Parallels Desktop
  prl_disp_service
  prl_event_tap
  prl_naptd
  prl_naptd  (there are two of these processes

When I force Parallels to quit this way sometimes upon restart of Parallels and subsequently Windows 10, Windows 10 starts a disk check which can take many minutes(>10 sometimes).  To stop this disk check, I followed the directions below that I found on the internet.  This stops Windows 10 from doing a disk check after what it calls and improper shutdown.

 

Instructions to prevent Windows 10 disk check at startup:

Press your Windows logo Key + R to launch your Run app and then type regedit and press Return.
Click Yes.
Go to this exact location and double click on BootExecute (you can copy and paste this directory at the top and then press Enter to go to it):
   Computer\HKEY_LOCAL_MACHINE\SYSTEM\CurrentControlSet\Control\Session Manager

 

Now delete all the lines in Value data and paste this then press Ok:
   autocheck autochk *   <---Erase this line.

 

Another solution not using the Registry
There is a solution on many websites advising you to run this command in your CMD to exclude a certain drive from disk check at startup (it’s the C drive in this example):
    chkntfs /x C:

 

 

Jack

 

Lens: Canon EF 400mm f/2.8l IS II USM , Canon Extender EF 1.4x III, Canon Extender EF 2.0x III

Mount: iOptron iEQ30 Pro

Imaging Cameras: Canon EOS 90D, QHY 268C

Guide Camera/Scope:  QHY5LII-M with MiniGuide Scope

Lens Controller:  Astromechanics ASCOM Canon Lens Controller Mark II  (when using QHY 268C)

Control SW:  Astrophotography Tool(APT)

Processing SW:  PixInsight



#12 fewayne

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Posted 03 December 2020 - 12:27 PM

Your mileage may vary, but I use my Mac and rarely -- if ever -- have to drop into VMWare to use Windows. I use KStars and Ekos, which is free. It also has the advantage of supporting remote operation if you like; I have a Raspberry Pi on the scope to which I can either remote-desktop into with Screen Sharing, or I can run the device drivers on the Pi headless and run the user interface stuff directly on the Mac. But I can plug the USB straight into the Mac too; it's just that the Pi will run forever in the field off battery, not so much my MacBook Pro.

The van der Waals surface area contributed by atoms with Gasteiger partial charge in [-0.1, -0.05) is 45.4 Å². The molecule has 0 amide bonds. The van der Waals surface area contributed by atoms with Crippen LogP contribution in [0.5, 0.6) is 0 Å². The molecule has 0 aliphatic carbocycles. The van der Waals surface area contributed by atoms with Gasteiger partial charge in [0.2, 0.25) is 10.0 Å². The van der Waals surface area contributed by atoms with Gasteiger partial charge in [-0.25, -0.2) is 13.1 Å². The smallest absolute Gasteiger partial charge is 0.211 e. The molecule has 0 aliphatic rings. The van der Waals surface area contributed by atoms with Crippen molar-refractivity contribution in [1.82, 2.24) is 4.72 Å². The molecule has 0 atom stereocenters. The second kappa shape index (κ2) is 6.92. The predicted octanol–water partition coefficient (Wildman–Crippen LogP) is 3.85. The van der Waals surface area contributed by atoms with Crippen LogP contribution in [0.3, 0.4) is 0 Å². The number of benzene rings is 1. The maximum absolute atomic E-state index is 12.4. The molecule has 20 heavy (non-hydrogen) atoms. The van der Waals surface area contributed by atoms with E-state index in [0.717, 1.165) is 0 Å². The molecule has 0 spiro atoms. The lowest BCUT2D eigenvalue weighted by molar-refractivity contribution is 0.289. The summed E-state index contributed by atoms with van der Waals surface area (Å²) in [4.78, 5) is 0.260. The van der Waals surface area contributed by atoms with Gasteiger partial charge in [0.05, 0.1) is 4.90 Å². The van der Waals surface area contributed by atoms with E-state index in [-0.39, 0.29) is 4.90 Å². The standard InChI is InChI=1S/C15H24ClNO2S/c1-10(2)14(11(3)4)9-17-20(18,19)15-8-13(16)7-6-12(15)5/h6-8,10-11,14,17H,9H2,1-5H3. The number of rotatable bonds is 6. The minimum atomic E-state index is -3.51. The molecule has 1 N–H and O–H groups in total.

And if "free" is really your jam, as Teh Youngz say, you can do it soup to nuts on the Mac with KStars/Ekos for acquisition, PHD2 for guiding, SiriL for processing, and The GIMP for final image editing.


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#13 FiveByEagle

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Posted 03 December 2020 - 12:28 PM

I am 100% Mac based here - 

 

Due to the rougher colder nights here, I do not like leaving my Mac outside - so I bought a $200 Win10 PC - (pos but it runs NINA and PHD2 and SharpCap) and Teamviewer from the Mac inside.

 

For processing, Parallels is great especially for planetary and lunar 



#14 Tom3

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Posted 04 March 2021 - 05:56 PM

. The cheaper solution would be to pickup one of the inexpensive Win 10 pro mini PC's and remote into that with your MacBook. 

How does one "remote into" the Win PC  with the Mac?

 

Tom



#15 petercoxphoto

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Posted 04 March 2021 - 06:43 PM

 

How does one "remote into" the Win PC  with the Mac?

You use Microsoft Remote Desktop. It's available for Mac - I use it all the time to connect from my Mac laptop to my mini PCs I use for imaging.

 

I tried using the Mac for imaging (both in VMWare Fusion and natively) and gave up on it. While it can certainly be done, for me the headaches simply weren't worth it. Macs are unfortunately fringe in astrophotography and while the software available has an enthusiastic user base, it's small. Astrophotography is hard enough without making it harder!